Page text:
The re-cut tracks were also four of the KEY emotionally personal songs that sounded so “open” and revealing in the New York sessions. But it is the LATER Minneapolis versions of the five songs that are heard on the final “Blood on the Tracks” album.
The album was a huge success, went to #1 on Billboard, and has been ranked #16 on Rolling Stone Magazine’s list of the top 500 albums of all time.
There has long been a “what if” issue for extreme fans who have always suspecting that the original “New York” album was better. Both Joni Mitchell and Robbie Robertson are on record as saying that they felt the earlier takes were better and that the released album was something of a “cop out”.
FOUR of the five “re-cut” songs have been released in their “New York” versions on various Columbia re-issues, so with the exception of “Lilly Rosemary & The Queen of Hearts” (whose “New York” version has never been released), you can recreate the original “New York” album on an iPod. Which I recently did with the following conclusion.
The problem is simply “buttons”.
Yes… simple shirtsleeve “buttons”.
On the simple and frequently solo New York performances you can clearly hear Dylan’s shirt buttons clicking against the guitar. It’s not as bad on some songs as on others but it was totally distracting on “Tangled Up In Blue”. My question for the angels is… How the hell did Phil Ramone allow Dylan to keep recording, as he obviously HAD to hear “the buttons” while sitting in the control booth? Maybe Dylan WANTED the sounds? Who knows? But I suspect the buttons bothered his brother as well.
Of the four songs you can compare, the three personal songs of “You’re a Big Girl Now”, “Idiot Wind”, and “If You See Her Say Hello” are FAR more powerful performances in the earlier “New York” sessions. Idiot Wind stripped down in “New York” is particularly devastating. I completely re-interpreted the meaning of the song. And the buttons aren’t that distracting. And the original steel guitar and organ on “You’re A Big Girl Now” are much more sympathetic to the song than the relatively neutered version that came out of Minneapolis later.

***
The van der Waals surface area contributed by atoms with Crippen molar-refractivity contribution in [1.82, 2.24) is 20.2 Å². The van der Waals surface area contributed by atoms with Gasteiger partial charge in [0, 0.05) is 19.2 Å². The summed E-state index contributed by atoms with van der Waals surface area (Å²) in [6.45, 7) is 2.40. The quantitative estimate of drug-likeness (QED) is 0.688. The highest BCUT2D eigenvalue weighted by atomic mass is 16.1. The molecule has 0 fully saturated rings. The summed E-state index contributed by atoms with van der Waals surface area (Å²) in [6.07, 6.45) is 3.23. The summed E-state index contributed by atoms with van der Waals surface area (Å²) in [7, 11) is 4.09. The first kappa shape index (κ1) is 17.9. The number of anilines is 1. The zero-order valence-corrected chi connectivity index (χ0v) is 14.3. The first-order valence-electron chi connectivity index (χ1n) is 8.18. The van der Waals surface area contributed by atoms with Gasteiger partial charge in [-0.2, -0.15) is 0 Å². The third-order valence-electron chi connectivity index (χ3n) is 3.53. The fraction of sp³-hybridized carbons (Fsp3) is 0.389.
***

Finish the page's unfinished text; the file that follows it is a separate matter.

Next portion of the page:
“Tangled Up In Blue” is the ONE track from the Minneapolis session that is GREATLY improved over the original New York one.
In New York Dylan used “open D” tuning and doesn’t seem that comfortable with it. And the buttons are horribly distracting. Dylan also significantly changed the lyrics for the better. Particularly that line about the fishing boat in Delacroix… Which is NOT in the original “New York” lyrics… Which for me personally is criminal.
Bob Dylan’s Blood On The Tracks / Recording Credits.
5. “Buckets of Rain” – 3:22 (A & R Studios – New York, NY – 9/19/74)